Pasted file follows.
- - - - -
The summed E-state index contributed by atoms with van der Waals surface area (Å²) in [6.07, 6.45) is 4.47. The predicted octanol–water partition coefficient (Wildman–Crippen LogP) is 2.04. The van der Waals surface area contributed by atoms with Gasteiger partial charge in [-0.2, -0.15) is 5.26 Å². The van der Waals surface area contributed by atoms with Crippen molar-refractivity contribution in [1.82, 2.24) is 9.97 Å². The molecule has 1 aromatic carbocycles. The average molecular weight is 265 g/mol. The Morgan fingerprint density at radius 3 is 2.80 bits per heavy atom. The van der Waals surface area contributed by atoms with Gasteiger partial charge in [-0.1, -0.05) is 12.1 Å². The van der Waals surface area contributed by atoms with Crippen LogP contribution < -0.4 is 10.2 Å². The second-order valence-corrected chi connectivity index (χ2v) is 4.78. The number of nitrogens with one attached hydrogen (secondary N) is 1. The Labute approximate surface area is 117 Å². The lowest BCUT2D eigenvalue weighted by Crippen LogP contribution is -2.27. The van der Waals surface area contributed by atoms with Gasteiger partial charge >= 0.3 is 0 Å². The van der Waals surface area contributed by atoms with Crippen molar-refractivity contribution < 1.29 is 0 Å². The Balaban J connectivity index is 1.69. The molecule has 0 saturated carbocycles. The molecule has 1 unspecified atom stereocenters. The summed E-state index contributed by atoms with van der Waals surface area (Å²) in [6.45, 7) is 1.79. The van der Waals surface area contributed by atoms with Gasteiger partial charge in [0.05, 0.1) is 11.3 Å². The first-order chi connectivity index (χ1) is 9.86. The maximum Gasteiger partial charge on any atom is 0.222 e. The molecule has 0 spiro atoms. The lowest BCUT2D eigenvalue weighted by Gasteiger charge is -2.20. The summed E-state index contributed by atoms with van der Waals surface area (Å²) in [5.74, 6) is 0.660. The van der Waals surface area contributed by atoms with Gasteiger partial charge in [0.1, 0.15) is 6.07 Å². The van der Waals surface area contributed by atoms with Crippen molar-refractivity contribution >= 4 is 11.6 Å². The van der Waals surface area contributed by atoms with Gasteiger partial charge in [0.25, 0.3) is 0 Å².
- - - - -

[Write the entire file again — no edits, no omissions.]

The summed E-state index contributed by atoms with van der Waals surface area (Å²) in [6.07, 6.45) is 4.47. The predicted octanol–water partition coefficient (Wildman–Crippen LogP) is 2.04. The van der Waals surface area contributed by atoms with Gasteiger partial charge in [-0.2, -0.15) is 5.26 Å². The van der Waals surface area contributed by atoms with Crippen molar-refractivity contribution in [1.82, 2.24) is 9.97 Å². The molecule has 1 aromatic carbocycles. The average molecular weight is 265 g/mol. The Morgan fingerprint density at radius 3 is 2.80 bits per heavy atom. The van der Waals surface area contributed by atoms with Gasteiger partial charge in [-0.1, -0.05) is 12.1 Å². The van der Waals surface area contributed by atoms with Crippen LogP contribution < -0.4 is 10.2 Å². The second-order valence-corrected chi connectivity index (χ2v) is 4.78. The number of nitrogens with one attached hydrogen (secondary N) is 1. The Labute approximate surface area is 117 Å². The lowest BCUT2D eigenvalue weighted by Crippen LogP contribution is -2.27. The van der Waals surface area contributed by atoms with Gasteiger partial charge >= 0.3 is 0 Å². The van der Waals surface area contributed by atoms with Crippen molar-refractivity contribution < 1.29 is 0 Å². The Balaban J connectivity index is 1.69. The molecule has 0 saturated carbocycles. The molecule has 1 unspecified atom stereocenters. The summed E-state index contributed by atoms with van der Waals surface area (Å²) in [6.45, 7) is 1.79. The van der Waals surface area contributed by atoms with Gasteiger partial charge in [0.05, 0.1) is 11.3 Å². The first-order chi connectivity index (χ1) is 9.86. The maximum Gasteiger partial charge on any atom is 0.222 e. The molecule has 0 spiro atoms. The lowest BCUT2D eigenvalue weighted by Gasteiger charge is -2.20. The summed E-state index contributed by atoms with van der Waals surface area (Å²) in [5.74, 6) is 0.660. The van der Waals surface area contributed by atoms with Gasteiger partial charge in [0.1, 0.15) is 6.07 Å². The van der Waals surface area contributed by atoms with Crippen molar-refractivity contribution >= 4 is 11.6 Å². The van der Waals surface area contributed by atoms with Gasteiger partial charge in [0.25, 0.3) is 0 Å².